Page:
How to get Metal drum mix

Discussion in 'Drums' started by metalboy, Nov 17, 2009.

  1. metalboy

    metalboy Guest

    Hello there!

    Anyone can share on how to get that punching in your face drum mix for metal?

    Im recording on a Pearl Masters with 57s and Akg d112 for kick and Rode NT-5 pair on overheads...

    but just couldnt mix like Trivium or other metal bands etc...

    Can anyone help please??
  2. ouzo77

    ouzo77 Active Member

    Jan 16, 2006
    Nuremberg, Germany
    Home Page:
    in metal you usually close-mic every drum.
    i understand that you use 2 mics for the kick but none for the snare.
    use the d112 for the kick, inside the drum close to the head, and the sm57 for the snare. plus the overheads it should get you you a decent sound, when the mics are placed correctly.
    if you can get some more mics you should consider close-micing the toms too.

    try to get the mic placement right, so you get the best sound possible on your harddrive.

    while mixing you should make careful use of compressors and eqs. parallel compression is great too for a big punchy sound.

    don't add too long reverb tails to your drums. it's better to use a room reverb rather than halls.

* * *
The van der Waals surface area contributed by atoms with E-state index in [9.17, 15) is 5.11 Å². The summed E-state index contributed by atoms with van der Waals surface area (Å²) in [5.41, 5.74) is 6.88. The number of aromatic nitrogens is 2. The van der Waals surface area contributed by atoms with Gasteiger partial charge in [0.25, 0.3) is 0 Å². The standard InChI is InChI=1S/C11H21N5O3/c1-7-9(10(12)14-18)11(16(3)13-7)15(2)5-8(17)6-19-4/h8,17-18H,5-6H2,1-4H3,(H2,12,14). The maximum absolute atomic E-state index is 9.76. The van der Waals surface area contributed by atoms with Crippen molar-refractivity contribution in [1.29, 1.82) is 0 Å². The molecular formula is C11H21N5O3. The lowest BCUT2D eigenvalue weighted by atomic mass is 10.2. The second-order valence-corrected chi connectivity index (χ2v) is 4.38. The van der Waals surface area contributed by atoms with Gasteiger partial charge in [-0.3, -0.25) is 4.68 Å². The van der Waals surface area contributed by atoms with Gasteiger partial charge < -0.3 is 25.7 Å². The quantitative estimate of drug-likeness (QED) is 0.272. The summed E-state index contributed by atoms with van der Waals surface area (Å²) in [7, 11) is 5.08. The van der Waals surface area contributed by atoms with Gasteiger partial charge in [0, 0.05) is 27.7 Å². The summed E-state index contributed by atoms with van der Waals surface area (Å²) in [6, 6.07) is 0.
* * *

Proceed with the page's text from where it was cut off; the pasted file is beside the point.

adding samples (usually kick and snare) is also very common in metal music. it always depends on the sound you're after.

    that's just some tips to point you in the right direction, but you'll find plenty of information on that subject in this forum.

    good luck
    audiokid likes this.
  3. metalboy

    metalboy Guest

    Parallel compression?

    wow which means i need more tracks for mixing stage??

    Coz im miking 2 57s top and bottom snare.. two mics for each tom.. and only d11 for kick.. is Room mic a must??

    ok ive not tried parallel mixing before.. ok lets see!
  4. Link555

    Link555 Well-Known Member

    Mar 31, 2007
    North Vancouver

  5. jg49

    jg49 Well-Known Member

    Oct 16, 2008
    Frozen Tundra of CT
    Hey some great ideas and stuff, but after reading this and Slipperman's Distorted Guitars and briefly some of the Mixerman diaries I think I have taken this key idea. Treat the talent in the most condescending, egomaniacal, loathing way and you'll get better tracks, sheesh, no respect whatsoever.
  6. Link555

    Link555 Well-Known Member

    Mar 31, 2007
    North Vancouver
    lol- true!
  7. Davedog

    Davedog Distinguished Member

    Dec 10, 2001
    Pacific NW
    You can replace all the drums with a program for that 'really tight metal' sound. Drum-a-gog is one that is used in most big studios.

    I cant remember the last time I heard a prog-metal or speed-metal recording with anything resembling real drums.

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